Running to stay in place

April 21, 2015

Time is again moving much too quickly.  Events, experiences, the days just crash and blur and pile up upon each other in an untidy mess.

The vertigo is back.  Not as bad as the episode that put me in the hospital for four days last summer, but enough to disrupt plans and activity.  Because all of the tests that were done in the hospital and since – like CT scans, MRI, Doppler, etc – have been just fine, my doctor sent me to an otoneurologist, a specialist in all kinds of vestibular disorders.  I was lucky enough to get an appointment with the top guy in this field in the country, a professor who has spearheaded the study and treatment of vertigo and other balance dysfunction and dizziness.  So…he was very nice, very serious, asked good (and thorough) questions, and actually listened to my answers.  A rare breed of fellow.

From all the data available, he is pretty sure that we’re talking about MAV – migraine associated vertigo, or vestibular migraines.  The migraine headaches are hitting more often than usual as well.  Still, he has scheduled me for an additional series of tests – VNG, or Videonystagmography.  (Don’t ask me to pronounce that…) That’s in another couple of weeks.  So we’ll see what comes of it.

I had a really nasty bout of cold/flu in the midst of all of it, too.  I was in bed for the whole week preceding Pesach.  It was, I think, only the second time in my life I didn’t make it to Seder, which made me feel very sorry for myself.  I’m not a very… um, pleasant person when I’m sick, and this was enough for me to consider putting up a storm warning sign on the front door.  Niece was worried, sent Partner home from the Seder with a big food package for me, which was really a life-saver.  And I think it was the first time since I’ve had my own place – which is (ahem) quite a while now – that my house and kitchen were not ready for Pesach.  All the Pesach dishes and stuff stayed in the cupboard – I cleared one table for Pesach foods, we used plastic plates and utensils, and got through the week.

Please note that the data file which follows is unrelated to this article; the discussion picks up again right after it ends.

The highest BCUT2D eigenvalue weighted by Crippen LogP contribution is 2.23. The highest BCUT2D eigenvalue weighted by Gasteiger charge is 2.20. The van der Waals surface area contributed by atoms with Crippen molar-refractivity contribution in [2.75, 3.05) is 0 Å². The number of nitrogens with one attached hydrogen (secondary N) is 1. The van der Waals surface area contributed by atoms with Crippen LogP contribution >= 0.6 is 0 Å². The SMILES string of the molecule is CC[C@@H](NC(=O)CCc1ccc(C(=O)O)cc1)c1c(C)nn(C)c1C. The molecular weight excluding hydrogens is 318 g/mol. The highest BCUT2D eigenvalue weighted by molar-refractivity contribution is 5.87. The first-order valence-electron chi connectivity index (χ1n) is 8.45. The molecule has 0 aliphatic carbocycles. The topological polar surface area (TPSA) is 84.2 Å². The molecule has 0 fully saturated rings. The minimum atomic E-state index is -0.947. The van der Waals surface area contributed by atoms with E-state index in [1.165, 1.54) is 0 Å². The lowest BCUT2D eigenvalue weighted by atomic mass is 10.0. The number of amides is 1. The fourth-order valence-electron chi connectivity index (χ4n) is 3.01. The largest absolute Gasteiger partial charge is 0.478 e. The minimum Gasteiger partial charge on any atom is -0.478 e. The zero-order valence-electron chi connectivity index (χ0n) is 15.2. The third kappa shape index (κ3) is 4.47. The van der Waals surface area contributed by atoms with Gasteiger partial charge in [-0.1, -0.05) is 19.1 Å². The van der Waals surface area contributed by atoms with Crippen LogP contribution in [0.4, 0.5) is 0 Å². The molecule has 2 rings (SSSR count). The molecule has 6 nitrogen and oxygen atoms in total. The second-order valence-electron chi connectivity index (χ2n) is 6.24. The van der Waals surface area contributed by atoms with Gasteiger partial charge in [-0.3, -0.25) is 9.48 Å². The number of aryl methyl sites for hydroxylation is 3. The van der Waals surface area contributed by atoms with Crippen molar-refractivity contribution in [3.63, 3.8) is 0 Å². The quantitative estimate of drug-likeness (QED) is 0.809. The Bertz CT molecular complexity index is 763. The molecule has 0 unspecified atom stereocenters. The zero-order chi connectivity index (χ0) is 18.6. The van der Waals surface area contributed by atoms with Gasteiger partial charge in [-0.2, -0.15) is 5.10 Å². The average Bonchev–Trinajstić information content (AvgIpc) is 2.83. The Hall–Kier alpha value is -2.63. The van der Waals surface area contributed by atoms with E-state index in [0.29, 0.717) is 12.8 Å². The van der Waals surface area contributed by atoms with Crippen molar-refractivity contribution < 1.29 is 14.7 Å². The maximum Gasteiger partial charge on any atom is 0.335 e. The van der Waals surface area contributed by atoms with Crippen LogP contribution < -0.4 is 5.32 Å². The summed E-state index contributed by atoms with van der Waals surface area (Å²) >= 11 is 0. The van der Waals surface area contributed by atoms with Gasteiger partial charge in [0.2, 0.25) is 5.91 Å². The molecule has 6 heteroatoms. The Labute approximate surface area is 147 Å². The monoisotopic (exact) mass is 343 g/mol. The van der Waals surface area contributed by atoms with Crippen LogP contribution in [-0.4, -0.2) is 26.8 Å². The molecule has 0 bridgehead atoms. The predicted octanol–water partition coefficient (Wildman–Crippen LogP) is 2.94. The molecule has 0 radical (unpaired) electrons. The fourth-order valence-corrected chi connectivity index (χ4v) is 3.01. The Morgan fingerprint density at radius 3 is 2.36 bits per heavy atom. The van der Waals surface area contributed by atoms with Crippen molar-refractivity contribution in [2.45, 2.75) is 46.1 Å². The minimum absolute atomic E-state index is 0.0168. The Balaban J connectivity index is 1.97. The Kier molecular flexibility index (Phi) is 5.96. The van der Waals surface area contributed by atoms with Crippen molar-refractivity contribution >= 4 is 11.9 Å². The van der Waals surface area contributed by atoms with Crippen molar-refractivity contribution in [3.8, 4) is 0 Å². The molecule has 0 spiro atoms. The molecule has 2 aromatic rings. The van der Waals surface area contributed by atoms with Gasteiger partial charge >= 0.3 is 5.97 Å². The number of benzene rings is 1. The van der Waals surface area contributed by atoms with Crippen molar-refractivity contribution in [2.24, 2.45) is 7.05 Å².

The worst part of all?  I wasn’t even up for knitting or reading.   So you can imagine what sort of a grump I was.

So I’m glad that’s behind us, and I’ll tell you soon what I’m up to these days!  If they’ll just slow down, sheesh.


A Year of Sheep

February 19, 2015

As I come up for air and look around…

It’s the beginning of the Chinese New Year today, and in 2015 the Year of the Sheep commences!


May it herald a year  overflowing with yarn goodness, many projects coming off the needles, and joy!

happy new year of sheep


Still looking around.  Hm.  Lotta dust around here.  Must do something about that…

Inebriated Shoppers

December 4, 2014

Tipsy patrons.  Buzzed clientele.

Kid and I went for our weekly shopping at the supermarket.  And surprise!  Somehow we missed the memo that today the market was hosting a wine festival.  And what a festival!

We walked in to find a live band playing some lovely classical and jazz tunes.

supermarket orchestra

We looked at each other and thought oooh kay…

Just inside the entrance we were greeted by a hostess who offered us wine glasses for a token fee.  I grabbed one, they were nice glasses.  (And we got to keep them.)

Then we discovered rows and rows of wine stalls scattered throughout the store, representing lots of little local wineries and some of the big ones.  At the end of every aisle, and several in the aisles.  I stopped counting them after 30.

Just holding up your wine glass was enough for someone to pour a slosh into it. With a pitch about the wine and the winery thrown in.  All the stalls had plates of munchies too, of course.  And it was quite professional, there were spit buckets at most.

tasting 4